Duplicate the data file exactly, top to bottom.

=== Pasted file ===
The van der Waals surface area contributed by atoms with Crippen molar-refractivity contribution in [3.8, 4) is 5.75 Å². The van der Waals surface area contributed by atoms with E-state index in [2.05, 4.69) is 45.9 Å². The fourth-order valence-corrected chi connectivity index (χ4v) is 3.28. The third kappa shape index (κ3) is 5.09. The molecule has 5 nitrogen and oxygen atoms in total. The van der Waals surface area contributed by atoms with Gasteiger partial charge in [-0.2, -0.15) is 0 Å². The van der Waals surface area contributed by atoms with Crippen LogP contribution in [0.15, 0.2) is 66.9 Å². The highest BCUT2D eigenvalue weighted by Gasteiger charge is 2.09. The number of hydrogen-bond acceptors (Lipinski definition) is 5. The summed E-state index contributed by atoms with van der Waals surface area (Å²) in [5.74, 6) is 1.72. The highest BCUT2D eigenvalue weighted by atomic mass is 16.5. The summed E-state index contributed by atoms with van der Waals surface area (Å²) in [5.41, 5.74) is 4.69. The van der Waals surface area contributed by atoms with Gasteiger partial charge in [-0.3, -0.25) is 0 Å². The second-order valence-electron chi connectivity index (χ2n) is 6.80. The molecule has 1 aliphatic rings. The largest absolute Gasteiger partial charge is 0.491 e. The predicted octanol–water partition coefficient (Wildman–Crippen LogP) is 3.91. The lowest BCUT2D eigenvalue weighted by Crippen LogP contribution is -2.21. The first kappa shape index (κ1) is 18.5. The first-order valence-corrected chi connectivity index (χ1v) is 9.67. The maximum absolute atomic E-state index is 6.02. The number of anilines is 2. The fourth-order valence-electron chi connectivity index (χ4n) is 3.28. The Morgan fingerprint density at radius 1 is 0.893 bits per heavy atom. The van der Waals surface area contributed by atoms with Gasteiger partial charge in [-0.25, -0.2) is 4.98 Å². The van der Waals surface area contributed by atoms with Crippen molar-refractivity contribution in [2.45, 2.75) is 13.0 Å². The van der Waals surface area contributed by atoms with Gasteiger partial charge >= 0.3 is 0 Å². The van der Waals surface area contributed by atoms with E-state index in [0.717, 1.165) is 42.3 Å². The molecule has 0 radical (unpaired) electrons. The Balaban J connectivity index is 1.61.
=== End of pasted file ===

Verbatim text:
The van der Waals surface area contributed by atoms with Crippen molar-refractivity contribution in [3.8, 4) is 5.75 Å². The van der Waals surface area contributed by atoms with E-state index in [2.05, 4.69) is 45.9 Å². The fourth-order valence-corrected chi connectivity index (χ4v) is 3.28. The third kappa shape index (κ3) is 5.09. The molecule has 5 nitrogen and oxygen atoms in total. The van der Waals surface area contributed by atoms with Gasteiger partial charge in [-0.2, -0.15) is 0 Å². The van der Waals surface area contributed by atoms with Crippen LogP contribution in [0.15, 0.2) is 66.9 Å². The highest BCUT2D eigenvalue weighted by Gasteiger charge is 2.09. The number of hydrogen-bond acceptors (Lipinski definition) is 5. The summed E-state index contributed by atoms with van der Waals surface area (Å²) in [5.74, 6) is 1.72. The highest BCUT2D eigenvalue weighted by atomic mass is 16.5. The summed E-state index contributed by atoms with van der Waals surface area (Å²) in [5.41, 5.74) is 4.69. The van der Waals surface area contributed by atoms with Gasteiger partial charge in [-0.3, -0.25) is 0 Å². The second-order valence-electron chi connectivity index (χ2n) is 6.80. The molecule has 1 aliphatic rings. The largest absolute Gasteiger partial charge is 0.491 e. The predicted octanol–water partition coefficient (Wildman–Crippen LogP) is 3.91. The lowest BCUT2D eigenvalue weighted by Crippen LogP contribution is -2.21. The first kappa shape index (κ1) is 18.5. The first-order valence-corrected chi connectivity index (χ1v) is 9.67. The maximum absolute atomic E-state index is 6.02. The number of anilines is 2. The fourth-order valence-electron chi connectivity index (χ4n) is 3.28. The Morgan fingerprint density at radius 1 is 0.893 bits per heavy atom. The van der Waals surface area contributed by atoms with Gasteiger partial charge in [-0.25, -0.2) is 4.98 Å². The van der Waals surface area contributed by atoms with Crippen molar-refractivity contribution in [2.45, 2.75) is 13.0 Å². The van der Waals surface area contributed by atoms with Gasteiger partial charge >= 0.3 is 0 Å². The van der Waals surface area contributed by atoms with E-state index in [0.717, 1.165) is 42.3 Å². The molecule has 0 radical (unpaired) electrons. The Balaban J connectivity index is 1.61.